By WUD Government Affairs Team

*The following recap of last Tuesdays midterm primary election was written June 10th, 2022. Many counties did/do not have finalized results yet; parts of this rundown may be subject to change in the coming weeks.

Turnout for the June primary, as of June 10th, 2022 is at 20.8% which is historically low, even with efforts to make voting easier, (i.e. every registered voter gets a votebymail ballot) very few participated in this election. This turnout model skews to an older, whiter electorate, shaped by partisan voters, with independent registrants staying home in larger percentages than those registered to one of the major parties. The alltime low turnout prior to 2022 is 25% in June 2014. This election trend follows national turnout numbers in other state primary elections where turnout was also very low. Lack of participation is attributed by voter discontent with the economic outlook, falling stock markets, gas prices, inflation, war in Ukraine, gun violence, and a growing sense that our elected institutions cannot adequately address our current challenges.

Total Registered Voters 81.53%
Democrat Registration 46.77%
Republican Registration 23.93%
No Party Preference Registration 22.71%
Total Turnout 20.8%

Statewide Offices

Democratic candidates will hold every statewide elected office for the foreseeable future as Governor Newsom, Lt. Governor Kounalakis, Attorney General Bonta, Treasurer Ma, Secretary of State Weber, and State Superintendent of Public Instruction Thurmond seem to have coasted through their primary elections and, barring something unforeseen, will likely easily win their November elections. There may be two competitive statewide races this November as Stanford professor Lanhee Chen will face off against Board of Education member Malia Cohen for Controller and current Insurance Commissioner Lara could face another Democrat, Asm. Marc Levine, in the November runoff; its too soon to know given the Republican candidate Howell leads Levine by 15,000 votes as of today (6/10/22).

Redistricting, Retirements, and TopTwo Creates New Opportunities in the Legislature

Democrats will hold 60 of 80 seats in the State Assembly and could grow that number to 62 or more after the November election. This megamajority locks in a Democrat supermajority (2/3rds vote) for the foreseeable future which means the majority party can pass fee and tax increases on partyline votes. While the number of Democrats in the Assembly next legislative session will grow, the body is likely to be more moderate as the Moderate Democratic Caucus candidates won or advanced 10 out of 12 candidates the caucus was supporting. Some of these candidates will coast to victory in November and some will face more progressive opponents in the November election; the caucus will be raising money to influence the outcomes of those races. While the Assembly does lose a number of moderate members to retirements and municipal and congressional races, the caucus is positioned to not only replenish but grow its ranks and its influence in the Assembly next legislative session. This will have a significant impact on the political makeup of the Democratic caucus and their policy agenda over the next decade.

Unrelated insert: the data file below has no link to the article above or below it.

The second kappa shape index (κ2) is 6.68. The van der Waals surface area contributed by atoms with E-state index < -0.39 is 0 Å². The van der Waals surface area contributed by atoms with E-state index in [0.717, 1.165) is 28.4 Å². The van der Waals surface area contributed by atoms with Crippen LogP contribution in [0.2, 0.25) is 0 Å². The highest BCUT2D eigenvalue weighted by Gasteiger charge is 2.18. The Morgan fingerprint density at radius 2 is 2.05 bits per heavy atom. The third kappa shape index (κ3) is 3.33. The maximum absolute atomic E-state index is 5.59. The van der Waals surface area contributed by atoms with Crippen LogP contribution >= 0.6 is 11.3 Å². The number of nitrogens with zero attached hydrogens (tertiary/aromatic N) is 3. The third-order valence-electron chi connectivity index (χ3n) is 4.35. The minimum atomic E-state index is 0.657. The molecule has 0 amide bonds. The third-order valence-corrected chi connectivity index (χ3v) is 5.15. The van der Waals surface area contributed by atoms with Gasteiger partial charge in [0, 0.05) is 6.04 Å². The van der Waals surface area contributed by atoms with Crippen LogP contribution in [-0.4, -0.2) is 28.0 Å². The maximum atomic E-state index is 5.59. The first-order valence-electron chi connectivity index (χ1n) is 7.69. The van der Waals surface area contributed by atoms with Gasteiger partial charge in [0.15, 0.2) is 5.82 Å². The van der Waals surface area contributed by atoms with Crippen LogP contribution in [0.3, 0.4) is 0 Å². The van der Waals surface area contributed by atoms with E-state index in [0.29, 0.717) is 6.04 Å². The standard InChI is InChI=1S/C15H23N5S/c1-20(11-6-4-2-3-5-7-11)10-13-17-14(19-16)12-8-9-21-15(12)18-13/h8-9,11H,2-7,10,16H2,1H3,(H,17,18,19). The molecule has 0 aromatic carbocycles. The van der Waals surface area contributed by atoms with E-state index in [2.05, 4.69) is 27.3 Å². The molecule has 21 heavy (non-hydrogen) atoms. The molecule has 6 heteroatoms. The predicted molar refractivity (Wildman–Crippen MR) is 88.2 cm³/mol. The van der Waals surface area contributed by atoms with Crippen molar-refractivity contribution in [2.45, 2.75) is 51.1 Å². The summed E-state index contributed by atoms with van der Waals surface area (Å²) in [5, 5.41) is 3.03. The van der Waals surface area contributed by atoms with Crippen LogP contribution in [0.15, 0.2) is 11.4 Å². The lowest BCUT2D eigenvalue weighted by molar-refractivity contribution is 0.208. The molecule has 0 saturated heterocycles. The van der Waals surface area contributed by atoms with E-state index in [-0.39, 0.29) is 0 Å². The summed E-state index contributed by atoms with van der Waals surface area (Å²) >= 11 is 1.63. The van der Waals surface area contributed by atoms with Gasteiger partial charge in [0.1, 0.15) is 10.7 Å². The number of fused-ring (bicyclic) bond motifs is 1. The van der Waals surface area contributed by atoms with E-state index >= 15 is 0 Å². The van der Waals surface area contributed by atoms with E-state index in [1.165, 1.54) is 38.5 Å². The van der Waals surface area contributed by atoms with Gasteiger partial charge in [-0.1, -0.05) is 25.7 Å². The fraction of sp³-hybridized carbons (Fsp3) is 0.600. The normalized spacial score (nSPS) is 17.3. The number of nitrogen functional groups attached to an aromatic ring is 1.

Voters Respond to Homelessness, Crime and Public Safety

San Francisco voters recalled District Attorney Chesa Boudin, a national leader of criminal justice reform, just three years after he took office. In Los Angeles, moderate democrat Rick Caruso, a former Republican, and major developer who proposes eliminating encampments, placed first in the race for LA Mayor and will face progressive democrat and former Speaker of the Assembly, Congresswoman Karen Bass in the November election. LA County Sheriff Alex Villanueva came in first in his election easily outpacing the number two vote getter and will head into the runoff in November. Sacramento County voters will name Asm. Jim Cooper as the next Sheriff; Cooper ran on a platform of addressing homelessness and crime. Sacramento County voters also elected Thien Ho to become the next District Attorney hes currently the Chief Deputy DA under Anne Marie Schubert, and like Cooper, has prioritized crime and homelessness in his campaign.

NonPartisan Candidates Fell Short

In an election that will perhaps see historically low voter participation, registered Republicans and Democrats represent a higher percentage of overall voter participation. Independent candidate, Sacramento DA and candidate for Attorney General Anne Marie Schubert, garnered only 7.6% of the vote and will not make the runoff election. The two Republican candidates, Hochman and Early are neckandneck for who will runoff against AG Bonta in November. Gubernatorial candidate and relatively higherprofile nonpartisan Michael Shellenberger garnered only 3.8% of the vote and missed the runoff; Republican Senator Brian Dahle placed second to Newsom with 17.3%. Newsom picked up 56.4% of the votes cast. As Margaret Thatcher once said, Standing in the middle of the road is very dangerous; you get knocked down by the traffic from both sides.

Members who have questions or would like more information specific to their district, or would like updates as they becomes available from this primary election should reach out to their Field Representative (Melissa Lema: or Darby Pedrozo: ) or email the WUD office at to be connected with our Government Affairs team.

A full rundown of the updating Primary Election Results provided by the California Secretary of state may be found at or by clicking the graphic on this page.

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